On my recent trip with the Nikon D800E, I also took with me the Fuji GSW690iii camera. I loaded a Kodak Portra 160VC and during my shooting I photographed three locations using both cameras. It was not an effort to make a comparison, I just used the two cameras in order to choose the best image at the end. But since I have the photos, I thought of writing a post about it (its my third comparison between these two exceptional cameras).
Before I go on with this comparison, a few words first. I shot all images handheld and from a posits that may differ a a couple of meters, so the frame is not the same. On the Nikon I had the 28-300 lens which is not one of the best lenses for the D800E (on its short edge, the quality is not optimal, neither is distortion). The Portra 160VC when scanned showed a larger amount of grain than I am used to, also the dynamic range is not on par with the rolls of 160VC I have shot in the past (I rated it at ISO 100, as always). So, there might be something wrong with the film or the development I got from the lab. Please take those parameters in consideration when reading this post, since its not a scientific comparison but just my way of shooting under specific conditions.
So, after getting things clear, let’s see the images.
The two images look quite similar, the Fuji has a warmer color, Nikon’s cooler rendering is closer to what I was seeing during the shooting.
Now, a crop from both cameras.
The scanned 6×9 film has a bit of advantage in resolution in this image, although there is evident grain which is expect at this magnification. At this crop level, we are talking about a very large print which is meant to be seen from a certain distance of course.
I much prefer the color and sharpness on the film image here. The dynamic range of the Nikon shows here with everything properly recorded. The Fuji images has blown highlights on the sky (I didn’t expect to see that especially with the Portra, so I am not sure what happened here, the metering was done with my trustworthy Sekonic meter). Lets see the crop.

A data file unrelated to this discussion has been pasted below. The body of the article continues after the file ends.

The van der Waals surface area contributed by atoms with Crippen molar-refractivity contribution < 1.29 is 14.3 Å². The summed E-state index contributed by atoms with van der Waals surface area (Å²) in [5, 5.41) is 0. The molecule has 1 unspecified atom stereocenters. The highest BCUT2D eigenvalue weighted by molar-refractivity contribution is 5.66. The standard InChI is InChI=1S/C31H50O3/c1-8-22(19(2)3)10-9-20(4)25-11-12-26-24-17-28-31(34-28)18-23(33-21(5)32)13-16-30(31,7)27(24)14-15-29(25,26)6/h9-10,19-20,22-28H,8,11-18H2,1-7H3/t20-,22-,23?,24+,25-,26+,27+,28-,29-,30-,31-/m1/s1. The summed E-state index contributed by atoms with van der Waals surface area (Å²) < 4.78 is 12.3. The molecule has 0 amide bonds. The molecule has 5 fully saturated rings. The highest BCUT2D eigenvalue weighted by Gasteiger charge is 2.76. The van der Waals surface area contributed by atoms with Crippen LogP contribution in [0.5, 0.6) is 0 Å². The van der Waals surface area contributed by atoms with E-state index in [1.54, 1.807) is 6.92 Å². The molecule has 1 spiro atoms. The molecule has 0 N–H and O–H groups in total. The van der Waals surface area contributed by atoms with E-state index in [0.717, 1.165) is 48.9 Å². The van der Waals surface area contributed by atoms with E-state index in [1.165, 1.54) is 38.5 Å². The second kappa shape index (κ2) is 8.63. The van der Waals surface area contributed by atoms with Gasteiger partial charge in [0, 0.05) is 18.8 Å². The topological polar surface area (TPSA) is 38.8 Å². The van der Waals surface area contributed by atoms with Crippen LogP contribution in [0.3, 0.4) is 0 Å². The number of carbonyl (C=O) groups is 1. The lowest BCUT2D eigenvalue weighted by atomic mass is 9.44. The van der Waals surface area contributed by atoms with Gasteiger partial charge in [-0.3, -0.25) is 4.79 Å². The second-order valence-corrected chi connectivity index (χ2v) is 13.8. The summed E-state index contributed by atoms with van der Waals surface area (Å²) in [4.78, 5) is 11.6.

The Fuji image shows high grain compared to the Nikon. Resolution seems about the same, maybe a little bit better on the digital photo (which can be further sharpened without adding evident noise).
Now, here my decision is more difficult. I think I prefer the digital image due to more subtle tones and softer rendering, it looks more real. The film photo seems more harsh to my eyes, much more dramatic with more saturation and contrast.
I would call it a tie between the two cameras in resolution terms, although the recorder differently the textures on the wall. It’s just a different look.
So, my conclusions from this comparison are partly in favor the Nikon D800E. With some proper process images could be improved more and that could of course favor the digital file, which can be abused more in Photoshop or Lightroom without a significant loss of quality. The Coolscan 9000 which was used to scan the film is considered an excellent film scanner. A drum scan would provide a better image, but so would a better lens on the Nikon like the 24-70mm or a 28mm prime.
It’s obvious that the sensor of the D800E easily reaches or surpasses a 6×9 color negative, and of course you get all the advantages of digital like bracketing without cost, better handling of files in post process. On the other hand, a Fuji GSW690iii can be bought for less than 1000 euros today, while the D800E with a decent lens would be about 3500 euros or more. So at one third of the price you get a wonderful landscape camera which with a good slide film can equal the D800E. Of course film costs money, so it depends on what kind of shooter you are. On the Nikon you can mount different lenses and it’s a camera that can do any kind of photography, not just landscapes, travel or some architecture as I do with the Fuji.
Ina a couple of weeks I will take another photo trip with both cameras, this time the Fuji will be loaded with Velvia which records the colors of fall like nothing else. So, I will try to do another one comparison and of course post the results.
(c)2012 Konstantinos Besios. All rights reserved.